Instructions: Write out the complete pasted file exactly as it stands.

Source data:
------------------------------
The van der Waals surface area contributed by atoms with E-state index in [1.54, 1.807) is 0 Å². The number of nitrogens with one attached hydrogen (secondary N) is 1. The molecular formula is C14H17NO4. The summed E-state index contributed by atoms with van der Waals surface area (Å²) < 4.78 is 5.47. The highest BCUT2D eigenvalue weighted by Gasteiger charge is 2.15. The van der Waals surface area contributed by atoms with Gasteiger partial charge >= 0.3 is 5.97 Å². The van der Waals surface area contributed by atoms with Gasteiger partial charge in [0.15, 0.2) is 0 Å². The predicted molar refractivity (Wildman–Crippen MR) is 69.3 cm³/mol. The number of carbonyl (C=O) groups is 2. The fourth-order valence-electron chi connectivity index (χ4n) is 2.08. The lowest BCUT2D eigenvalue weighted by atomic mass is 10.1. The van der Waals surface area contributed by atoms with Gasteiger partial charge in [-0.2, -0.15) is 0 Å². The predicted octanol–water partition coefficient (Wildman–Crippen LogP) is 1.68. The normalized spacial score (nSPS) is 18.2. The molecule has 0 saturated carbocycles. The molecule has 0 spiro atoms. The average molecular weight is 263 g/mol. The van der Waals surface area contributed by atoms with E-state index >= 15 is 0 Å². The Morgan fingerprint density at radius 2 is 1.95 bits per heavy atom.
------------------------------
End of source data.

The van der Waals surface area contributed by atoms with E-state index in [1.54, 1.807) is 0 Å². The number of nitrogens with one attached hydrogen (secondary N) is 1. The molecular formula is C14H17NO4. The summed E-state index contributed by atoms with van der Waals surface area (Å²) < 4.78 is 5.47. The highest BCUT2D eigenvalue weighted by Gasteiger charge is 2.15. The van der Waals surface area contributed by atoms with Gasteiger partial charge >= 0.3 is 5.97 Å². The van der Waals surface area contributed by atoms with Gasteiger partial charge in [0.15, 0.2) is 0 Å². The predicted molar refractivity (Wildman–Crippen MR) is 69.3 cm³/mol. The number of carbonyl (C=O) groups is 2. The fourth-order valence-electron chi connectivity index (χ4n) is 2.08. The lowest BCUT2D eigenvalue weighted by atomic mass is 10.1. The van der Waals surface area contributed by atoms with Gasteiger partial charge in [-0.2, -0.15) is 0 Å². The predicted octanol–water partition coefficient (Wildman–Crippen LogP) is 1.68. The normalized spacial score (nSPS) is 18.2. The molecule has 0 saturated carbocycles. The molecule has 0 spiro atoms. The average molecular weight is 263 g/mol. The van der Waals surface area contributed by atoms with E-state index >= 15 is 0 Å². The Morgan fingerprint density at radius 2 is 1.95 bits per heavy atom.